Boys can play with Barbies, too


Art by Riley Martin

Abby Kempf

art by Riley Martin
Ever since I was a little kid, tottering around in pink overalls and my favorite purple baseball cap, I have hated my mother’s comments about what boys and girls should do differently.
She enrolled me in dance classes at Columbia Performing Arts Center, better known as CPAC.
While I loved the experience and enjoyed getting all dolled up in swishy ballet skirts and putting on red lipstick at the ripe age of four, I wanted to do other things, too.
My mother allowed me to play sports; she wasn’t that old-fashioned. I played tee-ball, softball, soccer and basketball. I loved playing sports, even though my limited athletic abilities rendered me one of the worst players on every team.
My parents enrolled my little brother in baseball. When he was young, he had fun competing with his classmates, but as he got older he wanted to do other things. Like me, sports were not his knack. However, my parents, specifically my mom, wanted him to continue participating in sports “because boys should be athletic.”
My brother has always been highly intelligent. He aces every test without studying. He has the ability to debate his way out of any situation with superior logic and without getting worked up. He can solve a math problem before most people understand how to begin to work it. But what mattered to my mom was his involvement in sports, something that did not play to his strengths.
In American culture we are progressive.
Women are permitted to work any job men can, wear what they want, and hold public office. But that is not to say we are completely equal yet.
Men make more money working at the same job as women. Women are called derogatory names for wearing the clothes they may want to wear. Women are still less prevalent in government than men.
Women are expected to do one thing, and men another. A man who doesn’t assert himself as powerful is feminine and a woman who desires to manage others is bossy and rude.
We divide boys and girls into two separate categories as soon as they begin to crawl. Girls play with Barbie dolls, glitter and baby dolls. Boys play with army men, trucks and toy cars.
There has been a surge of parents lately who believe their children will grow up to be homosexual if they desire to play with toys that are most often associated with the opposite gender. These worried parents forbid their children to play with dolls, confining them to the rugged toys that society deems normal for males to enjoy. Some parents even go to doctors and physiotherapists, begging them to keep their children from becoming gay.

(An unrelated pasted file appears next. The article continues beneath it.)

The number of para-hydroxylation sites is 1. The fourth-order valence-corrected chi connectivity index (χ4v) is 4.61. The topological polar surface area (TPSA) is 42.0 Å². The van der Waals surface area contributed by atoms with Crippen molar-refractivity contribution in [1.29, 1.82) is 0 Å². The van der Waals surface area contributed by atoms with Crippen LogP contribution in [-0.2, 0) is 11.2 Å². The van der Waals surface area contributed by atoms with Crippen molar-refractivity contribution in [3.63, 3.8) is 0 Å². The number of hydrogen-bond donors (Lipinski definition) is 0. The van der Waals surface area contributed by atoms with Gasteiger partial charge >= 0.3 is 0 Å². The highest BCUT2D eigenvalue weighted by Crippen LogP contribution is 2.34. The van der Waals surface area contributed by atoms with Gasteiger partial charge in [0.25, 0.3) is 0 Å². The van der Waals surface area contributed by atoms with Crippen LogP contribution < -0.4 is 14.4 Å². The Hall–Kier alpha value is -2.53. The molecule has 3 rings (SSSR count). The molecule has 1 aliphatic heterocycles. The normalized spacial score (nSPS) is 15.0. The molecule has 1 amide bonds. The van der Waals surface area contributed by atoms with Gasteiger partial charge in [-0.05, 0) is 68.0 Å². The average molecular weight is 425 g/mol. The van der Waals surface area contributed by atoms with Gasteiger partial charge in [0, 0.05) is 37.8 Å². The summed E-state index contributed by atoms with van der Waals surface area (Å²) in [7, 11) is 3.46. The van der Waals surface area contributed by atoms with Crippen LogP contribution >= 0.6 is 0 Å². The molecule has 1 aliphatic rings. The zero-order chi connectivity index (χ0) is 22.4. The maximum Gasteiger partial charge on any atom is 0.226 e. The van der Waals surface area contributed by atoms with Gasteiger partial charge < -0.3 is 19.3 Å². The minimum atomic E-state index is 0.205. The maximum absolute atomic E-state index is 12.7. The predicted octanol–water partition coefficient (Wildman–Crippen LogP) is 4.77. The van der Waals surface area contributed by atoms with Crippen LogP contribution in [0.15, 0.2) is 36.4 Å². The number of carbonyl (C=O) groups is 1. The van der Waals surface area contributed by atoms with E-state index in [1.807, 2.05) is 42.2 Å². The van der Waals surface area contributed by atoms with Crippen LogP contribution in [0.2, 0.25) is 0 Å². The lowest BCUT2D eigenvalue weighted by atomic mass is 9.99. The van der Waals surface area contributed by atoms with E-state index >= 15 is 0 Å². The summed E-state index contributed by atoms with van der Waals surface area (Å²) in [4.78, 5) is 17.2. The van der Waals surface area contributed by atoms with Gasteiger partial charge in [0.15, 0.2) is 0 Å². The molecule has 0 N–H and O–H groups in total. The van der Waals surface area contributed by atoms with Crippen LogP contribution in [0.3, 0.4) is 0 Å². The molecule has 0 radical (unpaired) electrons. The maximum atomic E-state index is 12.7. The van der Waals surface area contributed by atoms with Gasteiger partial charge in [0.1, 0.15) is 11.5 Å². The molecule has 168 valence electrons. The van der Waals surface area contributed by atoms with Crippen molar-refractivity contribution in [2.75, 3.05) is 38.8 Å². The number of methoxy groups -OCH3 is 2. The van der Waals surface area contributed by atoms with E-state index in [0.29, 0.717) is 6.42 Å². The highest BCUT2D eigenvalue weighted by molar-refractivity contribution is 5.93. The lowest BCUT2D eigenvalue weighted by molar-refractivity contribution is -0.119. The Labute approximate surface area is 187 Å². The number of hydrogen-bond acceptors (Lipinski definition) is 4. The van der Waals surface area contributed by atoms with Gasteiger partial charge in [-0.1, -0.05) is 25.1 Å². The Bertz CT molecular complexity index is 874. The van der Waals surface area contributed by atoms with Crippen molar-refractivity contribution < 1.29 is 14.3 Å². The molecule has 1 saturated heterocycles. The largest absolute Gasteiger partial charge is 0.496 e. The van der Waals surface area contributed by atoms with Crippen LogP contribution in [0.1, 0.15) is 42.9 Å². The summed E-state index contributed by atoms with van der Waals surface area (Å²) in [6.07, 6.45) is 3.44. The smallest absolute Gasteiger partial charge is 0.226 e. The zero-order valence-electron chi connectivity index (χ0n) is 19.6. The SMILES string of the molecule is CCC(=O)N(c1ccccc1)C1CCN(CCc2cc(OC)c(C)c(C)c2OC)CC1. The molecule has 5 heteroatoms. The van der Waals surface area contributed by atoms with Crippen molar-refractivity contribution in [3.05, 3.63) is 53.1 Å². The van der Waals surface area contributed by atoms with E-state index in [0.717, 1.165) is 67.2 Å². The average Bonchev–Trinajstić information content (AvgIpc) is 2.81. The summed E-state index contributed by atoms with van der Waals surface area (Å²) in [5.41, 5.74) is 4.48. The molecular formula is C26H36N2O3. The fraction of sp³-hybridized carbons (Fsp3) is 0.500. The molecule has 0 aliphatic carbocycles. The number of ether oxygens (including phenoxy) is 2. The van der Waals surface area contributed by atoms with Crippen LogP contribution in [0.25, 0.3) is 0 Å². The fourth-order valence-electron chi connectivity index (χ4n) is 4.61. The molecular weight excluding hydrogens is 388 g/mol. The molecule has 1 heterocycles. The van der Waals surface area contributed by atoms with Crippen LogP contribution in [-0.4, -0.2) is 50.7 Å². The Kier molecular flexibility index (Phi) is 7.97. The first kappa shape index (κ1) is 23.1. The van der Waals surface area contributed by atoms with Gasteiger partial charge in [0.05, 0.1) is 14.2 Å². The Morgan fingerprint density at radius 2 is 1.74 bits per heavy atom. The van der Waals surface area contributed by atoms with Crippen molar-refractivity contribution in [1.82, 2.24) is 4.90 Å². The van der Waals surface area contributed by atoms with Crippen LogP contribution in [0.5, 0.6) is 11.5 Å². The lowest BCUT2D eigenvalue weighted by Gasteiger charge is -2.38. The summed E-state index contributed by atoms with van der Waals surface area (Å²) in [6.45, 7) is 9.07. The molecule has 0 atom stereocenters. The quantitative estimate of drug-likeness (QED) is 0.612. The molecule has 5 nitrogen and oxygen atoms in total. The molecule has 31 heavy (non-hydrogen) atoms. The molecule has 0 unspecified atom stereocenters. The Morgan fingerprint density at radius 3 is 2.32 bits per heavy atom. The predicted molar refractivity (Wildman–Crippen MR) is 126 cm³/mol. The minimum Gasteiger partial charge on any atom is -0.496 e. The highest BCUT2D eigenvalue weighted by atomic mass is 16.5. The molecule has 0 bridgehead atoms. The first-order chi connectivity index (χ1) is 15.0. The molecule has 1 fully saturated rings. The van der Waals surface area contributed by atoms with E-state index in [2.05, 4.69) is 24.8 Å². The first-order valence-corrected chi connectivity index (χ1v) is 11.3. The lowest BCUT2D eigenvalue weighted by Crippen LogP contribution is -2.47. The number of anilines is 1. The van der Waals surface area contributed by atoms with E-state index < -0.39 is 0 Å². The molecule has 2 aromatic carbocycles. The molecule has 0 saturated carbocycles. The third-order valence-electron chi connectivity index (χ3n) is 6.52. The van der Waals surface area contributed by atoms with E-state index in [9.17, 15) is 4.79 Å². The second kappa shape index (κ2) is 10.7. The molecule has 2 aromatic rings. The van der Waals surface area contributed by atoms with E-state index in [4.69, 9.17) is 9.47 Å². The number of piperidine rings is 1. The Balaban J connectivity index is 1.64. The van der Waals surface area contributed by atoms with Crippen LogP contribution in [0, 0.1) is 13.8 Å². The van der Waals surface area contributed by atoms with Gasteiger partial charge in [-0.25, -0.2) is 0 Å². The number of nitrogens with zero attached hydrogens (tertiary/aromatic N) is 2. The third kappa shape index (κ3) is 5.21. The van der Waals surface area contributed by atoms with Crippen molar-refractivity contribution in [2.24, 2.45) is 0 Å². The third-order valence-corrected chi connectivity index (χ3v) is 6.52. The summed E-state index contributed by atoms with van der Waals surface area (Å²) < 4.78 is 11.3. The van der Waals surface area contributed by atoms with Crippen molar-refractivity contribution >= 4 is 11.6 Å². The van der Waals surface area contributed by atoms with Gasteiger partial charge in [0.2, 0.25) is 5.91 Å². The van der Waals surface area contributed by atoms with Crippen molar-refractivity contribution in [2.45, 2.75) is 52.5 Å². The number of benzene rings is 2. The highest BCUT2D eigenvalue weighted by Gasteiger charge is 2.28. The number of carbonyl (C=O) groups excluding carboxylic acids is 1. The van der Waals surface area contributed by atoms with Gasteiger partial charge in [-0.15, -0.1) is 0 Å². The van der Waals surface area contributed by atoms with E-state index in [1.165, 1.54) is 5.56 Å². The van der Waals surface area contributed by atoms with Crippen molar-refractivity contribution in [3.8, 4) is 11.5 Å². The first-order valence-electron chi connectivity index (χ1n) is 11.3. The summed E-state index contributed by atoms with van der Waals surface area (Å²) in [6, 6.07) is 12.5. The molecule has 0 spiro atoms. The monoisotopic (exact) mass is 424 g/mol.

This notion is completely ridiculous. I know plenty of boys who, as children, preferred Barbie dolls to tanks. They didn’t all grow up to be gay. When a child reaches for a toy, it has nothing to do with his/her future sexual orientation or their manliness or femininity.
Biologically, of course women and men are different. But why does that have to mean that we act as if we come from different species? We can still connect as human beings, and we can participate in the same activities without this being a source of worry for parents or friends.
Whenever I talk about gender roles with some of my male friends, they dismiss my comments as silly feminism. They say feminists have been retaliating against men for years of unfairness that were in the past and irrelevant to modern society.
I don’t want to “get back” at men. I’m not even saying men are the root of this problem, because just as many women perpetuate the problem of gender roles as men; take my mother for example.
Just a couple nights ago my dad told me he would teach me how to change a tire on my car, and my mom dismissed him saying, “You’re a girl; you don’t need to learn how to do that. That is a man’s job.”
It’s sad that daily chores are socially limited to one gender or the other. We all live on the same planet and, even if we do not realize it, many of us have the same goals. It would be a lot easier to reach these goals if we worked as a unit, not two completely separate entities.
By Abby Kempf
Have you felt that you were being treated unfairly because of your gender? Do you see the effect of gender stereotypes in your life?